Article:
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Introduction to Deodorants and Antiperspirants

Deodorants and antiperspirants have been used for a long time. The first products used in the ancient ages were based primarily on fragrances that simply masked body odor. These products gradually evolved into complex chemical compounds containing aluminum and zirconium salts, which are capable of reducing the amount of sweat produced.

As body odor, especially underarm odor, and excessive sweating are perceived unpleasant by most cultures worldwide, underarm care has become more important over the past decades. 

Today, most consumers consider deodorants and antiperspirants to be basic grooming products. Therefore, today these products make up a significant segment of personal care products.

Anatomy and Physiology of Human Sweat Glands
Sweating has a significant biological role for humans. It is regulated by the sympathetic nervous system and is an important body temperature regulator, especially in warm and humid weather climates, stressful situations, or during heavy exercise. 

It also functions to remove waste and toxic by-products from the body. Sweat glands are widely distributed in the skin and according to Gray's Anatomy, most people have several million sweat glands distributed over their bodies providing plenty of opportunity for underarm odors to develop. Sweat glands found in human skin are classified into two different types: eccrine glands and apocrine glands.

1. Eccrine Glands are simple, spoiled tubular glands. Their secretory portion is found deep in the dermis, from which a duct leads directly onto the skin surface. These glands function continuously and are known as the "true" sweat glands since their main function is to control body temperature and electrolyte balance through the evaporation of water from sweat n the body's surface.

Eccrine glands exist and start functioning from birth. These glands are found all over the body, especially on the palms, soles, axillae (underarms), and forehead. They are under psychological and thermal control. Their secretion consists mainly of water with various salts, primarily sodium chloride and potassium chloride; amino acids, peptides, and proteins; and various electrolytic components, such as ammonia, calcium, uric acid, urea, copper, lactic acid, potassium, and phosphorous. 

A warm and humid environment allows for rapid decomposition of the organic materials, which are made of primarily low-molecular-weight, volatile fatty acids and various steroids. These compounds produce recognizable body odors.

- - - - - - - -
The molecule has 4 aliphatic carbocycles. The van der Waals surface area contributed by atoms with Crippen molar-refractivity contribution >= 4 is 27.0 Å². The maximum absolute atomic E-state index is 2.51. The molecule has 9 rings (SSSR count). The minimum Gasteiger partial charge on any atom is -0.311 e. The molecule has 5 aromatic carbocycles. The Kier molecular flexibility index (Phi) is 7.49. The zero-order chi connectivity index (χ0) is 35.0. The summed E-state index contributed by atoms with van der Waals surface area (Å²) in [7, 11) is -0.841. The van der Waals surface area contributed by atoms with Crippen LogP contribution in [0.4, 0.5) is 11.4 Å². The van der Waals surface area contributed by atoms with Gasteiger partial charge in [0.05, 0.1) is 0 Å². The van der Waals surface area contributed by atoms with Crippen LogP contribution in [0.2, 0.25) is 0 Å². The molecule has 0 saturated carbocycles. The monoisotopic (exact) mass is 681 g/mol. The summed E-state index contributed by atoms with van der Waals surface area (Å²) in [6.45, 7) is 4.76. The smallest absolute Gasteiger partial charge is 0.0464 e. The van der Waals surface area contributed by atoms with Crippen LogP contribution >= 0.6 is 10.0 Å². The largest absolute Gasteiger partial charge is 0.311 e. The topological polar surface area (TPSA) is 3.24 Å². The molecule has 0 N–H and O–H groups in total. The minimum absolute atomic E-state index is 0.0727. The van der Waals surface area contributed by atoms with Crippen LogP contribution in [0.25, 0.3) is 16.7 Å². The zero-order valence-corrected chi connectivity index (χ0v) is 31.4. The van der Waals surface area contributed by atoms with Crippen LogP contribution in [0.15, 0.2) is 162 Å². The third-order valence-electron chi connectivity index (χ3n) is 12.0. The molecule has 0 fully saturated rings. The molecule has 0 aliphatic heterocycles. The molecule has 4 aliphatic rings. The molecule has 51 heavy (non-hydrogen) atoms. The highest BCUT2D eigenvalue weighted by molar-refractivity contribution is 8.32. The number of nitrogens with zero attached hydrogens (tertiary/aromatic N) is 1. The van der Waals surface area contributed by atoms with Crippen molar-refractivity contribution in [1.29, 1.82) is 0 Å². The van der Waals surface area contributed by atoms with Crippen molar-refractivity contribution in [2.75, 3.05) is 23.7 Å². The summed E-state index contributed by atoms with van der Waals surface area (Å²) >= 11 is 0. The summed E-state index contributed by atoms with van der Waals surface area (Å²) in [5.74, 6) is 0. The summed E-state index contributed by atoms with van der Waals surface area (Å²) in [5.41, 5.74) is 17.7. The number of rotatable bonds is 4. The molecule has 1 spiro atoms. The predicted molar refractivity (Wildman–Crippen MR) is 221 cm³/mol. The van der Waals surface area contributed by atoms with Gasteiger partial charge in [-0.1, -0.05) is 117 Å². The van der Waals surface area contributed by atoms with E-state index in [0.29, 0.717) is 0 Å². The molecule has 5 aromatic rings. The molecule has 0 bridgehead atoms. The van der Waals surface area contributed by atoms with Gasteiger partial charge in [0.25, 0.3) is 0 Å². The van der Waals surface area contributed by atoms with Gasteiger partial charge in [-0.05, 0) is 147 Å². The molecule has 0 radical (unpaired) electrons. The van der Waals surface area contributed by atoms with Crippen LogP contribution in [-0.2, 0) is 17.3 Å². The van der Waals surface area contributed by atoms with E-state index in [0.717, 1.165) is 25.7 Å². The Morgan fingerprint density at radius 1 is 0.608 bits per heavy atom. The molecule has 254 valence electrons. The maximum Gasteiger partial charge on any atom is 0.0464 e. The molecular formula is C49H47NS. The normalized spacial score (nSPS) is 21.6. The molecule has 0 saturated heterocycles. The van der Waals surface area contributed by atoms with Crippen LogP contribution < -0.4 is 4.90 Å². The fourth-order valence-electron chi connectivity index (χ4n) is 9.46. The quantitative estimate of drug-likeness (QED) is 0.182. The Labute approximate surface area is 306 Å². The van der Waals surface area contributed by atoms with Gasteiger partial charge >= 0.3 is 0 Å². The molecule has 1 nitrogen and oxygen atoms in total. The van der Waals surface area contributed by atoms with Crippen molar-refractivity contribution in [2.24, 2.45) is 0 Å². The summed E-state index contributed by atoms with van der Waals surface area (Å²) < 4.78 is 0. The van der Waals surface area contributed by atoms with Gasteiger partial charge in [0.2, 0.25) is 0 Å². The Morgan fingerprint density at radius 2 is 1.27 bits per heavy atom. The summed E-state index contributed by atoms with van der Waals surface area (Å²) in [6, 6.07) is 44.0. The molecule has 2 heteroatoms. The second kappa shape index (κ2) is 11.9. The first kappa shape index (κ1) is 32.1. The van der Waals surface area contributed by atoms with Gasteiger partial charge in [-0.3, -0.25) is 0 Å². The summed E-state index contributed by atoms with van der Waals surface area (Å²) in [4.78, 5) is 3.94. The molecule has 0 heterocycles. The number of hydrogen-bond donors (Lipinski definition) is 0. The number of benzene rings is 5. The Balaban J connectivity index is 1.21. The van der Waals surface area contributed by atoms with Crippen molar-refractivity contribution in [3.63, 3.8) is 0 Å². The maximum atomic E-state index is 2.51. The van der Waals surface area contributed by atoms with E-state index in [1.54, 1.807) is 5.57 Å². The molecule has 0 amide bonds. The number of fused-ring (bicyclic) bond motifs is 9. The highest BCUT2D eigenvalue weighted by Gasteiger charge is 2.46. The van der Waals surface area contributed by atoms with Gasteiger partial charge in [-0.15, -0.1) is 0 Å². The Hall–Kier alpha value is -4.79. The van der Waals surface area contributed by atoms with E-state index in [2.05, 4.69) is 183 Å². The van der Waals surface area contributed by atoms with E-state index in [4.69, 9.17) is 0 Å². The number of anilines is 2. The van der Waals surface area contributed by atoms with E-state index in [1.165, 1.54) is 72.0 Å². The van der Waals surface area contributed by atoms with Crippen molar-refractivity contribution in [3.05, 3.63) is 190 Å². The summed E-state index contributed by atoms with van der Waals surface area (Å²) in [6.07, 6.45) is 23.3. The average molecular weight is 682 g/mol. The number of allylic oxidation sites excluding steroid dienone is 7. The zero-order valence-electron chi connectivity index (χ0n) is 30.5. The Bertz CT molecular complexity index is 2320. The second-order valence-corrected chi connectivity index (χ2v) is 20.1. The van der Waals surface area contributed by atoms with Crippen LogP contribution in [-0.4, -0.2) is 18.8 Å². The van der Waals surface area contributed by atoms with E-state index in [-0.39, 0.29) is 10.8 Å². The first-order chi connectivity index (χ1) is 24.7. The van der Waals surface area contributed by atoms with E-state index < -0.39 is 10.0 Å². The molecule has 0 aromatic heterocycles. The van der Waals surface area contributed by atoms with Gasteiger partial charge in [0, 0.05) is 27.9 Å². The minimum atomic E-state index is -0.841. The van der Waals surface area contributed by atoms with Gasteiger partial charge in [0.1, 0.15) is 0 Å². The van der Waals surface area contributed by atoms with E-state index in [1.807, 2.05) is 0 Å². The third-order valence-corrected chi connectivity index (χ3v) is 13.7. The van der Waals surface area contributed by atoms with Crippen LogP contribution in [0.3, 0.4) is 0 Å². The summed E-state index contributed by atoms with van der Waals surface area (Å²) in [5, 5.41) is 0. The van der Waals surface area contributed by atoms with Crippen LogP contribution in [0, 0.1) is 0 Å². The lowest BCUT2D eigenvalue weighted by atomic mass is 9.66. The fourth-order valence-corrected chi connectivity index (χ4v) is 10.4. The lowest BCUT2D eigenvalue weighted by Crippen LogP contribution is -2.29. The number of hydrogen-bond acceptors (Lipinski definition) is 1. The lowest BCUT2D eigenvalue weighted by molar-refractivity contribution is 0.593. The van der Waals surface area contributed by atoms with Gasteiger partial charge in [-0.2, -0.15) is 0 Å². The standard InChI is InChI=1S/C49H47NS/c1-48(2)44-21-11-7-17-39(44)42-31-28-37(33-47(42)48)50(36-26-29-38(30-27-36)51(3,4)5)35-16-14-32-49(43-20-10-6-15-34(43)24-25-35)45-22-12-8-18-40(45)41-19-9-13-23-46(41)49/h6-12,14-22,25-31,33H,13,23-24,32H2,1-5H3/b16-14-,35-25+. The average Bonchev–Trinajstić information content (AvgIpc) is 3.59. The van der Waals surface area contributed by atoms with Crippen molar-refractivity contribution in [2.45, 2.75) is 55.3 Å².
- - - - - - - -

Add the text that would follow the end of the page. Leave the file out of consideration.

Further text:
2. Apocrine Glands are primarily limited to certain body parts, such as the axilla, anus, and breast. Within the axilla, apocrine glands outnumber eccrine glands by 10 to 1. These are also found in the dermis; however, these are larger than eccrine glands and their ducts open into the hair follicle duct. Apocrine glands also exist at birth; however, they become functional at puberty when the sex hormones are produced. They are usually triggered by emotions, such as excitement, anger, and fear. Apocrine glands produce an odorless viscous secretion, which acquires a distinctly unpleasant odor after bacterial decomposition. This secretion primarily consists of lipids, cholesterol, proteins, sulfur-containing acids, volatile short-chain fatty acids, and various steroids.

As discussed earlier, sweat by itself is odorless. A characteristic odor develops by the activity of bacterial flora on the skin surface. Bacteria break down various chemicals in sweat, resulting in volatile by-products, which have an unpleasant odor. 

The microorganisms present in the underarm area include bacteria, such as Corynebacterium, Streptococcus, propionibacterium, spp, and Micrococcus, as well as yeast, Malassezia. The microorganisms primarily responsible for the production of body odor include Corynebacterium, Streptococcus, and Propionibacteria. 

The human scent is genetically controlled and systematically influenced by dietary and medicinal intake, as well as by the application of fragrance products. Sweat collected from the skin surface contains a diverse range of metabolites, depending on the physiological status of the donor as well as the functional and developmental states of the sweat glands.

Interesting Facts
The loss of excessive amounts of salt and water from the body can quickly dehydrate a person and can lead to circulatory problems, kidney failure, and heart stroke. Therefore, sweating has a cooling effect and is important to maintain the body temperature; however it is also important that people drink fluids when exercising or when outside in high temperatures to make up for the missing water and electrolytes.

Odorless Sweat (Apocrine + Eccrine Glands) --> Decomposition by bacteria on the skin --> Body Odor